I think these are great mysteries, smart and beautifully written.  I love Hazel, and her colleagues.  This is a great series and I hope my library orders the newest book, A Door in the River, as soon as possible!

“I’m reading between your lines”

“Yes, yes, you are,” said the voice.  “I’ve been very pleased, I think we are doing very well together.  Maybe the story will have a different ending than the one I’ve been planning.”

Wingate spoke.  “What ending have you planned?”

“Now, now, Detective Constable.  Do you read the end of a book before its beginning?”  She began to write again.  “I knew someone who used to do that.  Couldn’t stand the suspense of not-knowing.  Let’s just say the trajectory of the story has a natural end-point.  We’re wired for it, did you know that?  The shape of our lives imposes itself on the way we tell stories: a welter of possibilities at the beginning narrows and narrows and instabilities appear that obligate us to take certain turns.  And then the end is a forgone conclusion.  However, twists are possible in such stories as the one we’re telling.  Unexpected outcomes.  In my experience, it happens only  rarely.  But we can see.”  from page 235.

Inger Ash Wolfe is a pseudonym.  People have been  wondering (and guessing at)  who the mysterious author is since The Calling was first published.  At the end of last month the mystery was solved when The Globe and Mail published this essay.  Turns out my library has several books by the culprit and I have added them to my TBR list.

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Filed under Canadian, Fiction, Mystery, Thoughts, Thriller

The Dark Side….

I’ve been reading a bit on the dark side lately.  One book was a true crime book, one a mystery by a favorite French author and the last is being called a “breakthrough” novel by an American author known for dark, twisted tales.

People Who Eat Darkness: The Fate of Lucie Blackman by Richard Lloyd Parry.  From my TBR pile.

I read about this one in the British press a while back and was so intrigued I ordered it from the Book Depository.    The story of the disappearance and murder of of Lucie Blackman, a twenty-one year old British citizen and  former flight attendant, was front page news in Japan and around the world.  The solving of that crime is a tale built of a combination of incompetence, willful ignorance and cultural crossed wires.

Richard Parry is a bureau chief for the Times of London, based in Tokyo.  He has written a masterful book.

An Uncertain Place by Fred Vargas, translated from the French by Sian Reynolds.  Borrowed from my local library.

I’ve been enamored of Northern European mystery authors for a while.  Henning Mankell, Sjöwall and Wahlöö, Karen Fossem, Arnaldur Indridason.  I could go on.  When I discovered Fred Vargas several years ago I was  delighted by her novels and didn’t understand why she hadn’t become an international phenomenon.

Commissaire Jean-Baptiste Adamsberg and his team of quirky detectives get handed all kinds of bizarre cases. The newest one involves a grotesquely mutilated murder victim.  If this series intrigues you I’d suggest starting with the first book, The Chalk Circle Man, which was translated into English after several of the others.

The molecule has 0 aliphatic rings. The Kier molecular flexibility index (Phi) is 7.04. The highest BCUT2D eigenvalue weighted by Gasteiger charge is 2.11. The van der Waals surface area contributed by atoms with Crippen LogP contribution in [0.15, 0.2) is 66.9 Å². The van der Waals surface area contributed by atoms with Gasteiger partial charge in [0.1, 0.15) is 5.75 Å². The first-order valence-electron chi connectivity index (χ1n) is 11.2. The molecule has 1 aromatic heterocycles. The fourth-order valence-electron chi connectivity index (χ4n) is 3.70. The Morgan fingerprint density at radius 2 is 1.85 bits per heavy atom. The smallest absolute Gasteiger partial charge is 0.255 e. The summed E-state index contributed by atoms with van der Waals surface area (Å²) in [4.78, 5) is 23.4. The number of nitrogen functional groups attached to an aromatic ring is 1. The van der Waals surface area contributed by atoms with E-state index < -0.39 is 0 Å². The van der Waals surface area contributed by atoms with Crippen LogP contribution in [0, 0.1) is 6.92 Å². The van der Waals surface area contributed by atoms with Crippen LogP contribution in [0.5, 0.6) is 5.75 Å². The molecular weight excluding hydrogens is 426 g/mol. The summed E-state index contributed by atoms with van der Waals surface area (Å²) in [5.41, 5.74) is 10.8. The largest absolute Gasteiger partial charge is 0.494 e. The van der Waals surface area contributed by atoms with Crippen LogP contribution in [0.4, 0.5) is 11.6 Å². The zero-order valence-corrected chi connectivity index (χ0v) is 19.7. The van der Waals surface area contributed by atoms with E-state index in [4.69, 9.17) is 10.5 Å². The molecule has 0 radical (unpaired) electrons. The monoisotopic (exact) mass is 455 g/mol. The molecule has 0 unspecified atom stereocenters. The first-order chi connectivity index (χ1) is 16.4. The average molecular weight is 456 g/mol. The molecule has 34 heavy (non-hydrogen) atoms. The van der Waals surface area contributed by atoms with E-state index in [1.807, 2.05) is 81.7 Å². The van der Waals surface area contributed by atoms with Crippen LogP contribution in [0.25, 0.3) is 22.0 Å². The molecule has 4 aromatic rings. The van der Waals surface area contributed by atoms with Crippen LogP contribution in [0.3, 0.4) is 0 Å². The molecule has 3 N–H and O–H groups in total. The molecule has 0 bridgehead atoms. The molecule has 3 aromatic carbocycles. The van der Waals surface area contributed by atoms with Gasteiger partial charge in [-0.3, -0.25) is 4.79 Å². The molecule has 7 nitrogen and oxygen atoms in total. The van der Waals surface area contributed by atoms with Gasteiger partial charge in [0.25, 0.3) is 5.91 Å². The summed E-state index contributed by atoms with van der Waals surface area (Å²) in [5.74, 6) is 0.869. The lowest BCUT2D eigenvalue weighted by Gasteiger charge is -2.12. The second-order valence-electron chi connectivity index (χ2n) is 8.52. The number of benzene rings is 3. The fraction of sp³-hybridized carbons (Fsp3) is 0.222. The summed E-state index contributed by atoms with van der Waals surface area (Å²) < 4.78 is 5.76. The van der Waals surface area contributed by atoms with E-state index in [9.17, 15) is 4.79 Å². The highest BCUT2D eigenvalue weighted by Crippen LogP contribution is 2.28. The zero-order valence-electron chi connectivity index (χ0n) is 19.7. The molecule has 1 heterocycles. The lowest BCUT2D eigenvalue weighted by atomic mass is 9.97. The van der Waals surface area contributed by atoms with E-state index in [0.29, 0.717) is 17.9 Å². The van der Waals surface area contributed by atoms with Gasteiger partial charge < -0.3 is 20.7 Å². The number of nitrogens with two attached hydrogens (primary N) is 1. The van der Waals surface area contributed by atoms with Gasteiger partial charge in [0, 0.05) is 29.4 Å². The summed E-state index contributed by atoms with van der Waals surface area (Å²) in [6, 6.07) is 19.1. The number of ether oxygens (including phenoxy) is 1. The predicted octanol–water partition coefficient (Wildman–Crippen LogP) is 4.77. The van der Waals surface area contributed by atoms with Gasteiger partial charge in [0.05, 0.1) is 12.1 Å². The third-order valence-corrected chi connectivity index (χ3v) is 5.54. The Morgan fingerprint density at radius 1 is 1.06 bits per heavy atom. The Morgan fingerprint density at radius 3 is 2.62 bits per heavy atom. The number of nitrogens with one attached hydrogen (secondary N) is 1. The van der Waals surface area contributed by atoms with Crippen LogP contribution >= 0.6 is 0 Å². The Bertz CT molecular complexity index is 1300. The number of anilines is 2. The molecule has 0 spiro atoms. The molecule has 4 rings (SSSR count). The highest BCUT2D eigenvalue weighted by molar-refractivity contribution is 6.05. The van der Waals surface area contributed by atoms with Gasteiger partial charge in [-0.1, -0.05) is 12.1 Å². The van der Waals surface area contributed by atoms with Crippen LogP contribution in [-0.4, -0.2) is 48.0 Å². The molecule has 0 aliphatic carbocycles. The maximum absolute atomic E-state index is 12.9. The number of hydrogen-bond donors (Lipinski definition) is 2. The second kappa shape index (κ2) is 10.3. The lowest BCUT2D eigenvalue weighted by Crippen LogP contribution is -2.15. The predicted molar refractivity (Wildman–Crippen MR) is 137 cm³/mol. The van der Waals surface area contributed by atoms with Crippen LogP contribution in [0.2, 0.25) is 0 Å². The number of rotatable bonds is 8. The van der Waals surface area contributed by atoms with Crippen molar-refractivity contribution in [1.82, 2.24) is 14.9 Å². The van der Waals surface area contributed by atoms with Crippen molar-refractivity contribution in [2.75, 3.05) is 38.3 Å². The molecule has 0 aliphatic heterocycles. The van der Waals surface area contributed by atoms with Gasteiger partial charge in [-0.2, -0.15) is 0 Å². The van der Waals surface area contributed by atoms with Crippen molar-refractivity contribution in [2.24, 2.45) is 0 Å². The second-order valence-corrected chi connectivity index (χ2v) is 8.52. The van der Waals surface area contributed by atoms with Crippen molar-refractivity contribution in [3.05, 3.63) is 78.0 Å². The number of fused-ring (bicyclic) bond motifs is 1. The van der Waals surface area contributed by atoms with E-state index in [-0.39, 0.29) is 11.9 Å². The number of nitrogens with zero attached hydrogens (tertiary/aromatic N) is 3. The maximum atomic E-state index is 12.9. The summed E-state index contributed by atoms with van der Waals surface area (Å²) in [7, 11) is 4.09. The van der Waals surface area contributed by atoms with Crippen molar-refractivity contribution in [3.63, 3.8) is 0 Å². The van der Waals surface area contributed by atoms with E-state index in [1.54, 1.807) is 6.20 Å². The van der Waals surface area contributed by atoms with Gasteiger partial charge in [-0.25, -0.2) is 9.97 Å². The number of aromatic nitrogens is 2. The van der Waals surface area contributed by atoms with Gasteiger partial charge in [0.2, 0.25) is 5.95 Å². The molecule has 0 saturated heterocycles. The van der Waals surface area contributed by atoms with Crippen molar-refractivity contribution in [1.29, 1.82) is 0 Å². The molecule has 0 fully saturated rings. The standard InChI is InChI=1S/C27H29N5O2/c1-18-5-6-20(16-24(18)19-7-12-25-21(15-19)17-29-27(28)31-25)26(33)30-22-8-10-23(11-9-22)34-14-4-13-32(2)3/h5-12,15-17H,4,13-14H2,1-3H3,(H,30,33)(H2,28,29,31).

Gone Girl by Gillian Flynn.  Borrowed from my local library.

I read Flynn’s earlier works and was surprised at myself for enjoying them so.  Sharp Objects and Dark Places are both deal with dark themes, violence, dysfunctional families, serial killers.  Gone Girl is the story of a marriage gone wrong, and then some.  Flynn’s portrayal of her protagonists, and the lengths they go to creating and compartmentalizing their different personas, is nothing short of amazing.

All Flynn’s books take serious jabs at the media, celebrity and American pop culture, which is fascinating because she work  as a reporter for Entertainment Weekly for 10 years.

Have you read any books on the dark side lately?

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Filed under Murder, Mystery, Short Reviews, Thoughts

Blackmoor by Edward Hogan

Blackmoor by Edward Hogan

Simon & Schuster, London, 2008

From my TBR pile.

Vincent, an awkward, bird-watching teenager treated badly by his father, lives in a town a few miles from the place where he was born.  That place, Blackmoor,  no longer exists.  As Vincent grows curious about his family history he discovers deeply buried secrets, about himself, his Mother, and the village of  Blackmoor.  The story,  told by an unnamed omniscient narrator,  moves back and forth in time and slowly reveals the truth.

This is a book I devoured.  The sense of mystery and menace grew to a point where  I just couldn’t put it down.  At its heart is the fate of British coal mining during the Thatcher years, the devastation wrought on a place and its people.  And Hogan writes beautifully.

Vincent sits in the rain-speckled ocher dirt and Leila joins him among the broken teeth of the bridge. The indigo rain clouds have tinted the sun and improved visibility.  With the enduring drift of rain, the light has taken on a sourceless clarity, and from this height Vincent can see the brown whorls on the underside of Piano’s light wings.  Her colours make it seem like she has been peeled from the rock of the quarry.  She does not move those long straight wings, or the elegant `fingers’ at their ends.  Instead, she tips dips and tilts as her two charges swoop clumsily down on her like pieces of tumbling flint.  From page 50.

In 2009 Blackmoor was awarded the Desmond Elliott Prize for new fiction.  As far as I can tell this novel has not been published in the United States.  I hope that is remedied soon.  I am now waiting for Hogan’s second novel, The Hunger Trace, to be published in paperback in the UK.  It is on my wishlist.

5 Comments

Filed under British, ContemporaryFiction, TBR Double Dare, Thoughts